Located on the East Sussex Coast between Eastbourne and Bexhill, the Pevensey Levels is an area of low-lying marshland prized for its high conservation and agricultural value.

The Levels are a working landscape made up of a patchwork of livestock, arable farming and nature reserves. Different users have different needs for water level management.

Two main watercourses feed the Levels

- Pevensey Haven
- Wallers Haven.

Pevensey Haven is fed from streams to the west and north of the Levels and flows down to Pevensey Bay where it enters the sea through outfalls maintained by the Environment Agency

A network of small streams flowing south from the Ashdown Sands to the sea at Norman's Bay feed the Walters Haven. In summer months the Haven acts as a reservoir for public water supply. The amount of water allowed to flow out to sea has to pass through a sluice gate controlled by the Environment Agency. High levels are needed in the Walters Haven to ensure outlying ditches and streams are kept topped up to support the resident wildlife.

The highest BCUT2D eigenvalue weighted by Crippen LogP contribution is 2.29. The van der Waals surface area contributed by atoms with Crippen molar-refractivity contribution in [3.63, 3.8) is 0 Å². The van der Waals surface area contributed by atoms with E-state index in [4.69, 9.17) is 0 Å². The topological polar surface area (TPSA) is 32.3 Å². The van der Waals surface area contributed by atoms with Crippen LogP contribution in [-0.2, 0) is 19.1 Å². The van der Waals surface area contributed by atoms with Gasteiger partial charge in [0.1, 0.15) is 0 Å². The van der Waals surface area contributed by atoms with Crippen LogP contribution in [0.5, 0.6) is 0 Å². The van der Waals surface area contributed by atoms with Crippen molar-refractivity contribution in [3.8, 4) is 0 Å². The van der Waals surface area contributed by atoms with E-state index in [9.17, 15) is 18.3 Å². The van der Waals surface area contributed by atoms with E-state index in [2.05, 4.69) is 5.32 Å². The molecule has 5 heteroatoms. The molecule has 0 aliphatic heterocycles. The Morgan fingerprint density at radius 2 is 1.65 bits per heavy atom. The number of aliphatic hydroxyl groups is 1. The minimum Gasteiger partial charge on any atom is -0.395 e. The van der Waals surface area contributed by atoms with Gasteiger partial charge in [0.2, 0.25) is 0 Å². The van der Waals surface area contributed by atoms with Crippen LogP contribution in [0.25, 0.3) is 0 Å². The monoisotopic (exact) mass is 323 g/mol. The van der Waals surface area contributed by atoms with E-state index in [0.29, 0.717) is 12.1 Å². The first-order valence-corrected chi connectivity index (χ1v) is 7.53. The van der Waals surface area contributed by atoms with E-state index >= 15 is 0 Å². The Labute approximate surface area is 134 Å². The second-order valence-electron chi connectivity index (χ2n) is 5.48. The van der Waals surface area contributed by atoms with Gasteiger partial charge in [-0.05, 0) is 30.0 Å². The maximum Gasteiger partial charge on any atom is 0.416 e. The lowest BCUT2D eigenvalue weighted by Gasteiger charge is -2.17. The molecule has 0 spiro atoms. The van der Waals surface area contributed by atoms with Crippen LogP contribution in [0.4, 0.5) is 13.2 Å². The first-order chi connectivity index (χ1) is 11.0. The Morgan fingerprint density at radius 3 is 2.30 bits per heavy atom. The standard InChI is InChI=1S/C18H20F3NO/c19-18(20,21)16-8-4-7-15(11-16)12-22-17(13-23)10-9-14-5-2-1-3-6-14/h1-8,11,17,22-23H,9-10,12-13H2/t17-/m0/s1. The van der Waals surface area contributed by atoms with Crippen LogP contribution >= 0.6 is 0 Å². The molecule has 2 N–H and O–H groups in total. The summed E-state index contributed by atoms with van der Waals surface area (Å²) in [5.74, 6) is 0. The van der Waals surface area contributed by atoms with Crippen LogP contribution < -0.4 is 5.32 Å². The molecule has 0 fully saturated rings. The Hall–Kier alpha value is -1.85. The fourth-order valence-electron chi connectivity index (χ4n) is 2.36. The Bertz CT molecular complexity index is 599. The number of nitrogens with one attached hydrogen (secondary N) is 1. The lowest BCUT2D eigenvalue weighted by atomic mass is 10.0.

Water moves through the Pevensey Levels by a complex network of ditches. Water levels in the ditches are controlled by a series of pumping stations and sluices operated by the Environment Agency for the benefit of agriculture and conservation. In many of the ditches water can flow in either direction.

The farmers use ditches are used instead of fences to prevent cattle and sheep from straying. In some areas water levels in the ditches have been lowered to grow crops.

Updated: Saturday, October 4, 2014 8:59